Wednesday, December 16, 2015

My favorite reads in 2015

It is the time of year when every pumps there favorite books of the year.

Scot McKnight's list

Kevin DeYoung's list

Christianity Today has numerous books that I have marked as things I would like to read maybe someday. Especially anything by Lauren Winner

But here is my list of books I read this year. That are not in any particular order. I wish I would have read more but alas there is always next year and I still have two weeks left.

1) Faith Speaking Understanding by Kevin Vanhoozer
This was a book I used as the basis/inspiration for the "Summer Study" class we did in partnership Awakening. I actually got to meet Vanhoozer and talked to him about the class and he asked, "would you do it again?" He expressed the difficulty for even himself to teach to congregations about his theater metaphor for theology lived. This was a challenging read and it was an attempt by him to distill his larger works and move beyond theory to practice.

2) Prayer by Timothy Keller
I think I started this book in late 2014 and read it in January. There were many gems in this book but his advice for recovering a devotional practice was very helpful. He just released a devotional book going through all the Psalms in a year called, The Songs of Jesus.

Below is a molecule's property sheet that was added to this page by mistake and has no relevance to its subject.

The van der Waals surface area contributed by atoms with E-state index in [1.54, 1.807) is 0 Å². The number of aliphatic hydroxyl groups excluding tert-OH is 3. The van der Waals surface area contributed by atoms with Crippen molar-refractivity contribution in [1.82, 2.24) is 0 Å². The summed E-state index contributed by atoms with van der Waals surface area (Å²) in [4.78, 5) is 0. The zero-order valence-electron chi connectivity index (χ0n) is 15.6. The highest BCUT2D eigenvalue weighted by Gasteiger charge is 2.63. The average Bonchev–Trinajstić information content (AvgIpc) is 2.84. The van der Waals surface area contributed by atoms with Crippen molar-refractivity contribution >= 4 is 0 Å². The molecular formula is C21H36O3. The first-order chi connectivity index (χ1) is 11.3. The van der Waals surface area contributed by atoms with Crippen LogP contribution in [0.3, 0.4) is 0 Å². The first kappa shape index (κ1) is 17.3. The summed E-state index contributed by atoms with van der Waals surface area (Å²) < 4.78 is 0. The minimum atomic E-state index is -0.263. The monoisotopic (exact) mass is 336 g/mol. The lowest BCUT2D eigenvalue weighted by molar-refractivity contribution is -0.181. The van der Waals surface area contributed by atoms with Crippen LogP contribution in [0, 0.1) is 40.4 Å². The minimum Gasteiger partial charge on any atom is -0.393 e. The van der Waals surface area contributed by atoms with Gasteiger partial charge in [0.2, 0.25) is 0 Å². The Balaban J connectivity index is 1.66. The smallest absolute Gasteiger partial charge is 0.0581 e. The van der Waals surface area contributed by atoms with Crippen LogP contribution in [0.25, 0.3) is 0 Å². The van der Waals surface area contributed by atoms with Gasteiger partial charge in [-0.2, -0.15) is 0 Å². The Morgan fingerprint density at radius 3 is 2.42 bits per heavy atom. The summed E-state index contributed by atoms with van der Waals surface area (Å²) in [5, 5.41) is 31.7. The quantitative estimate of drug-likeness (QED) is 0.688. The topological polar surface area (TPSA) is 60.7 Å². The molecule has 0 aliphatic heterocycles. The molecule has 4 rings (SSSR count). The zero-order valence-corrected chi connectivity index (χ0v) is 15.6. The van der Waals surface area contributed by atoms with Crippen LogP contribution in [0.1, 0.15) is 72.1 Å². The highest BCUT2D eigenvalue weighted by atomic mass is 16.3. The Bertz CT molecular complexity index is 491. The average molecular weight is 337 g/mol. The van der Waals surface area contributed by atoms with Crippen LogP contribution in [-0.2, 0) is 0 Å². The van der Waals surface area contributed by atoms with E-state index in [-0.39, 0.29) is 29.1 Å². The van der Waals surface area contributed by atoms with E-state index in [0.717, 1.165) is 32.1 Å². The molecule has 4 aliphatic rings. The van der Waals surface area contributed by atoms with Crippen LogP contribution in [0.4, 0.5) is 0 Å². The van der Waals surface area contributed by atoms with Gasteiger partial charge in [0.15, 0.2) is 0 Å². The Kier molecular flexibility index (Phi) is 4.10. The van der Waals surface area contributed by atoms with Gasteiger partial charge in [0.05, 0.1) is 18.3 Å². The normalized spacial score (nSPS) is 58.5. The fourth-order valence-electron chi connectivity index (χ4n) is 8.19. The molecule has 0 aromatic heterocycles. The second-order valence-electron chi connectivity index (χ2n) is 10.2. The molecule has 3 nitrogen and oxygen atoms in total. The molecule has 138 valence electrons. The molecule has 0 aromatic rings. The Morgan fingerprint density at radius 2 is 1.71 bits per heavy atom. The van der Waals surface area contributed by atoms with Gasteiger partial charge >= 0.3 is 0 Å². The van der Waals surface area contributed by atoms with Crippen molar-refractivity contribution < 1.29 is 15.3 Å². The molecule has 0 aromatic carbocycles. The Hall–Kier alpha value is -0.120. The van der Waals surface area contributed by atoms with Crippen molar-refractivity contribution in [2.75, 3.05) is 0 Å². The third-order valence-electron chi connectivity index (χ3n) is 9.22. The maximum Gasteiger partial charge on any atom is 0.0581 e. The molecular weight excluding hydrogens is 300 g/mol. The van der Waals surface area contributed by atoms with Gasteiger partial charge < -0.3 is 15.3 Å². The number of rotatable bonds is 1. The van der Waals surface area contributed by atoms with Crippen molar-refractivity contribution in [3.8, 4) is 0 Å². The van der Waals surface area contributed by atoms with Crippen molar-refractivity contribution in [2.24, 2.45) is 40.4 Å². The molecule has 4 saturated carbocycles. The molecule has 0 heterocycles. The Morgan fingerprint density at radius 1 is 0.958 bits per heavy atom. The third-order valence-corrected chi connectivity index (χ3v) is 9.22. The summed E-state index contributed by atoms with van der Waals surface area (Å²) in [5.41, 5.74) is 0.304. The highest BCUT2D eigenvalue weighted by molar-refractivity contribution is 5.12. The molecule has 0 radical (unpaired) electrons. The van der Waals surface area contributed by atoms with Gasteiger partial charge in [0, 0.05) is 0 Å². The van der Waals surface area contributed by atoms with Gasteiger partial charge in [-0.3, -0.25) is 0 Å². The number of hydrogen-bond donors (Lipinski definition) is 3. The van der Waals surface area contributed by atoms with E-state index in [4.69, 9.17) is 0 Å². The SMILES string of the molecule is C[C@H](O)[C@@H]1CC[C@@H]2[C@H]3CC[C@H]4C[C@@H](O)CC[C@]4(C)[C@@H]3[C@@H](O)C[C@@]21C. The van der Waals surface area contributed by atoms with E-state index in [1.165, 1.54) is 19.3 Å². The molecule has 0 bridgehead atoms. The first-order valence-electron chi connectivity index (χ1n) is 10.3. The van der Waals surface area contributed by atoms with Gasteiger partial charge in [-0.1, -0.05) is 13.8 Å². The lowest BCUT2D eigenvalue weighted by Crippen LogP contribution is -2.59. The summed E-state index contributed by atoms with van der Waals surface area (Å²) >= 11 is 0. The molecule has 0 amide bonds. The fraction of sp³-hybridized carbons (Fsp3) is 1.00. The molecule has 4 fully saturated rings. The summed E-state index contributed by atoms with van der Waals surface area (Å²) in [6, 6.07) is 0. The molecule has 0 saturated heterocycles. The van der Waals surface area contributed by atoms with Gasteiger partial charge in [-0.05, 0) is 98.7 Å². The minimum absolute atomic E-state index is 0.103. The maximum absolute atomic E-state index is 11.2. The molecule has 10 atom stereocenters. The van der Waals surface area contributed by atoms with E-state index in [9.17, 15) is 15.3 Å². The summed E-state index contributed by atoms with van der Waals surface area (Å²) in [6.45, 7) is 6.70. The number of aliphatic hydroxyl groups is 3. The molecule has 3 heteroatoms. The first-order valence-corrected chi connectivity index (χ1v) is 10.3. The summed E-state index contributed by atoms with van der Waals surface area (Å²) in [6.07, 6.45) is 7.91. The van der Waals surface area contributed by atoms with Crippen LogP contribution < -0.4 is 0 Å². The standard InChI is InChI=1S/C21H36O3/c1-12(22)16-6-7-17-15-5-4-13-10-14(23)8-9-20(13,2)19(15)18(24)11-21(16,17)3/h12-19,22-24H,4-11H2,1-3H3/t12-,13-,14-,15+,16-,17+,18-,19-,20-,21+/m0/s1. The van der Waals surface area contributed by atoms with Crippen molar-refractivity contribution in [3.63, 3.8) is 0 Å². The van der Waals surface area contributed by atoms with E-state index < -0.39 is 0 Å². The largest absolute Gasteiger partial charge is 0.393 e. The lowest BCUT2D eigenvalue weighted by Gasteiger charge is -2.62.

3) Pastoral Theology by Thomas Oden
I read a lot of books about pastoral ministry this year. Many of them were either highly critical of modern excesses in large churches or more popular level leadership type books. There are always nuggets to take away but they often lack the sense of things that transcend our day. Oden specializes in the early church and aims in a lot of his writings to immerse in the wisdom of the church throughout the centuries. This is why I found his book so helpful, especially on topics like pastoral care, visitations for the sick and care for the poor. It is theological rich and practical and spoke to things a pastor ought to do regardless of the times. I don't share several of Oden's theological commitments but there was little in this book to dispute.

4) Soul Keeping by John Ortberg
This book kind of felt like Ortberg's tribute to Dallas Willard. It was easy to read and filled with a lot insight in caring for our neglected souls.

5) Spirituality of the Psalms by Walter Brueggemann
Books on the Psalms fall into two categories: sentimental and fluffy devotional reading that ignores the insights of scholarship or overly technical scholarship that robs the Psalms of their heart. Breuggemann's aim in this book was to wed the two through a basic categorization of the Psalms as orientation (creation focused and innocent in outlook), disorientation (wrestling with sin, suffering, and evil), and reorientation (moving beyond the previous to a deeper view of God and life with him). He also included some wonderful reflections on the difficult parts of the Psalms dealing with suffering and calling on God to destroy one's enemies.

6) Shrink by Tim Shuttle and Deep Church by Jim Belcher
These two books were from people of contrasting church traditions (Anabaptist and Reformed respectively) but both had good insights into what the church should look like today.